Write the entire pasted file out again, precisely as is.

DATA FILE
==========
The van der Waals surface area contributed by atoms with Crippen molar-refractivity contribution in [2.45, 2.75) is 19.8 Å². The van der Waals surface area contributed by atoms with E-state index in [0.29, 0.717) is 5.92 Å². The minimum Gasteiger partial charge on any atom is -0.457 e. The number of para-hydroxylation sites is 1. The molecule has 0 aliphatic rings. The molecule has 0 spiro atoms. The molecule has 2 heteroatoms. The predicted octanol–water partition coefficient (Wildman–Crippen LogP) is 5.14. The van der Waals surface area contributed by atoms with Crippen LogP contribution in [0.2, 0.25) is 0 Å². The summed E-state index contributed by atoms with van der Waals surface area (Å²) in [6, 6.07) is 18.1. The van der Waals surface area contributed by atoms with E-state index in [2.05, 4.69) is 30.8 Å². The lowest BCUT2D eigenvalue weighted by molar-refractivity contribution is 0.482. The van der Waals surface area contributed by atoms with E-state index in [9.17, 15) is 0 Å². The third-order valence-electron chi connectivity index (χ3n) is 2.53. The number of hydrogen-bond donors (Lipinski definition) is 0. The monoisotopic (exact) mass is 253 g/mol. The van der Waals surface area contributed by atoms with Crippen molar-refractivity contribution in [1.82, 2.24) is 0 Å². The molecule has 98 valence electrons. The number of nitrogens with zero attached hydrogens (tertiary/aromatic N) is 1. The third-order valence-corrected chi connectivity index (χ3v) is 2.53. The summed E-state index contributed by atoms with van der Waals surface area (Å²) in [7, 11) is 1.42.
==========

The van der Waals surface area contributed by atoms with Crippen molar-refractivity contribution in [2.45, 2.75) is 19.8 Å². The van der Waals surface area contributed by atoms with E-state index in [0.29, 0.717) is 5.92 Å². The minimum Gasteiger partial charge on any atom is -0.457 e. The number of para-hydroxylation sites is 1. The molecule has 0 aliphatic rings. The molecule has 0 spiro atoms. The molecule has 2 heteroatoms. The predicted octanol–water partition coefficient (Wildman–Crippen LogP) is 5.14. The van der Waals surface area contributed by atoms with Crippen LogP contribution in [0.2, 0.25) is 0 Å². The summed E-state index contributed by atoms with van der Waals surface area (Å²) in [6, 6.07) is 18.1. The van der Waals surface area contributed by atoms with E-state index in [2.05, 4.69) is 30.8 Å². The lowest BCUT2D eigenvalue weighted by molar-refractivity contribution is 0.482. The van der Waals surface area contributed by atoms with E-state index in [9.17, 15) is 0 Å². The third-order valence-electron chi connectivity index (χ3n) is 2.53. The number of hydrogen-bond donors (Lipinski definition) is 0. The monoisotopic (exact) mass is 253 g/mol. The van der Waals surface area contributed by atoms with Crippen molar-refractivity contribution in [1.82, 2.24) is 0 Å². The molecule has 98 valence electrons. The number of nitrogens with zero attached hydrogens (tertiary/aromatic N) is 1. The third-order valence-corrected chi connectivity index (χ3v) is 2.53. The summed E-state index contributed by atoms with van der Waals surface area (Å²) in [7, 11) is 1.42.